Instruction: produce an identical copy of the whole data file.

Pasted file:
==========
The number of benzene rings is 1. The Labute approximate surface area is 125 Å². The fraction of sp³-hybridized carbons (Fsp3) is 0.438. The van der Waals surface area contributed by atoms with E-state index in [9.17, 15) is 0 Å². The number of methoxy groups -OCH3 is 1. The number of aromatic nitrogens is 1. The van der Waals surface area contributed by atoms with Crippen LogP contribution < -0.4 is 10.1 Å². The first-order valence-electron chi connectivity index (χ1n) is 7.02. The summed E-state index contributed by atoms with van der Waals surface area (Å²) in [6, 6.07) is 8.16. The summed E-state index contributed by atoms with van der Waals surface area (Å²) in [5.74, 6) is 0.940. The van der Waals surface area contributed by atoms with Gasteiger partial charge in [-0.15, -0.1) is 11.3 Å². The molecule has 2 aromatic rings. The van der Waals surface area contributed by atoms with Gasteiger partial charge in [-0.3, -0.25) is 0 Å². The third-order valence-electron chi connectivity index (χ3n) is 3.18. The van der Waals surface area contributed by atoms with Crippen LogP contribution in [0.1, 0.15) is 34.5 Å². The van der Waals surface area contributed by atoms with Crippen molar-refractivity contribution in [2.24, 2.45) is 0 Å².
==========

The number of benzene rings is 1. The Labute approximate surface area is 125 Å². The fraction of sp³-hybridized carbons (Fsp3) is 0.438. The van der Waals surface area contributed by atoms with E-state index in [9.17, 15) is 0 Å². The number of methoxy groups -OCH3 is 1. The number of aromatic nitrogens is 1. The van der Waals surface area contributed by atoms with Crippen LogP contribution < -0.4 is 10.1 Å². The first-order valence-electron chi connectivity index (χ1n) is 7.02. The summed E-state index contributed by atoms with van der Waals surface area (Å²) in [6, 6.07) is 8.16. The summed E-state index contributed by atoms with van der Waals surface area (Å²) in [5.74, 6) is 0.940. The van der Waals surface area contributed by atoms with Gasteiger partial charge in [-0.15, -0.1) is 11.3 Å². The molecule has 2 aromatic rings. The van der Waals surface area contributed by atoms with Gasteiger partial charge in [-0.3, -0.25) is 0 Å². The third-order valence-electron chi connectivity index (χ3n) is 3.18. The van der Waals surface area contributed by atoms with Crippen LogP contribution in [0.1, 0.15) is 34.5 Å². The van der Waals surface area contributed by atoms with Crippen molar-refractivity contribution in [2.24, 2.45) is 0 Å².